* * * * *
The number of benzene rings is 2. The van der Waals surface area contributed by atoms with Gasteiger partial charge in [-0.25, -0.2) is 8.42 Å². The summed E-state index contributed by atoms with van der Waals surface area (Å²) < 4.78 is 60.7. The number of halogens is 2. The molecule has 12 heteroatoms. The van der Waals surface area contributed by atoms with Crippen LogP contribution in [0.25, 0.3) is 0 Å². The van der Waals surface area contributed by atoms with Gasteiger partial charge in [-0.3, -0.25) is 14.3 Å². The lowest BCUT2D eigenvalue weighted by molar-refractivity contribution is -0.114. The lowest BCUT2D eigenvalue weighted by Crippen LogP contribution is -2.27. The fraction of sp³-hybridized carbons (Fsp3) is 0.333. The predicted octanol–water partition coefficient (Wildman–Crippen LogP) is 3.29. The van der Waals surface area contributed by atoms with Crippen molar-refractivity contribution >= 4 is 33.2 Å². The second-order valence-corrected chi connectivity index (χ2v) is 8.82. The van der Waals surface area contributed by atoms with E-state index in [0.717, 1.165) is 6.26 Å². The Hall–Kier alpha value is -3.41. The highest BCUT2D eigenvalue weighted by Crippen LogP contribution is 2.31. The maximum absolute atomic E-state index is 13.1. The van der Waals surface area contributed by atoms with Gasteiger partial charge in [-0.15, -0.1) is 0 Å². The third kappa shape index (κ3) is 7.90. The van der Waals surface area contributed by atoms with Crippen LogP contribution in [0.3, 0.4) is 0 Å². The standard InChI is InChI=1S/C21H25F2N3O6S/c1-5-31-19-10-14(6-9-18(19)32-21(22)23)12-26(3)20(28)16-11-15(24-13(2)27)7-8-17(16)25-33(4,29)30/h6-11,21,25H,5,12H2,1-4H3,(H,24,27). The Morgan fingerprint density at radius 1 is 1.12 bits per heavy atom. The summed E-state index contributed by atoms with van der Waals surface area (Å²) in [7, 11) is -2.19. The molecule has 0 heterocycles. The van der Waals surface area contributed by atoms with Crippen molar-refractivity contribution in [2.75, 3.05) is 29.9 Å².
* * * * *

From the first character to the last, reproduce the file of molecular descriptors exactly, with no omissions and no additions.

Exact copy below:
The number of benzene rings is 2. The van der Waals surface area contributed by atoms with Gasteiger partial charge in [-0.25, -0.2) is 8.42 Å². The summed E-state index contributed by atoms with van der Waals surface area (Å²) < 4.78 is 60.7. The number of halogens is 2. The molecule has 12 heteroatoms. The van der Waals surface area contributed by atoms with Crippen LogP contribution in [0.25, 0.3) is 0 Å². The van der Waals surface area contributed by atoms with Gasteiger partial charge in [-0.3, -0.25) is 14.3 Å². The lowest BCUT2D eigenvalue weighted by molar-refractivity contribution is -0.114. The lowest BCUT2D eigenvalue weighted by Crippen LogP contribution is -2.27. The fraction of sp³-hybridized carbons (Fsp3) is 0.333. The predicted octanol–water partition coefficient (Wildman–Crippen LogP) is 3.29. The van der Waals surface area contributed by atoms with Crippen molar-refractivity contribution >= 4 is 33.2 Å². The second-order valence-corrected chi connectivity index (χ2v) is 8.82. The van der Waals surface area contributed by atoms with E-state index in [0.717, 1.165) is 6.26 Å². The Hall–Kier alpha value is -3.41. The highest BCUT2D eigenvalue weighted by Crippen LogP contribution is 2.31. The maximum absolute atomic E-state index is 13.1. The van der Waals surface area contributed by atoms with Gasteiger partial charge in [-0.15, -0.1) is 0 Å². The third kappa shape index (κ3) is 7.90. The van der Waals surface area contributed by atoms with Crippen LogP contribution in [0.3, 0.4) is 0 Å². The standard InChI is InChI=1S/C21H25F2N3O6S/c1-5-31-19-10-14(6-9-18(19)32-21(22)23)12-26(3)20(28)16-11-15(24-13(2)27)7-8-17(16)25-33(4,29)30/h6-11,21,25H,5,12H2,1-4H3,(H,24,27). The Morgan fingerprint density at radius 1 is 1.12 bits per heavy atom. The summed E-state index contributed by atoms with van der Waals surface area (Å²) in [7, 11) is -2.19. The molecule has 0 heterocycles. The van der Waals surface area contributed by atoms with Crippen molar-refractivity contribution in [2.75, 3.05) is 29.9 Å².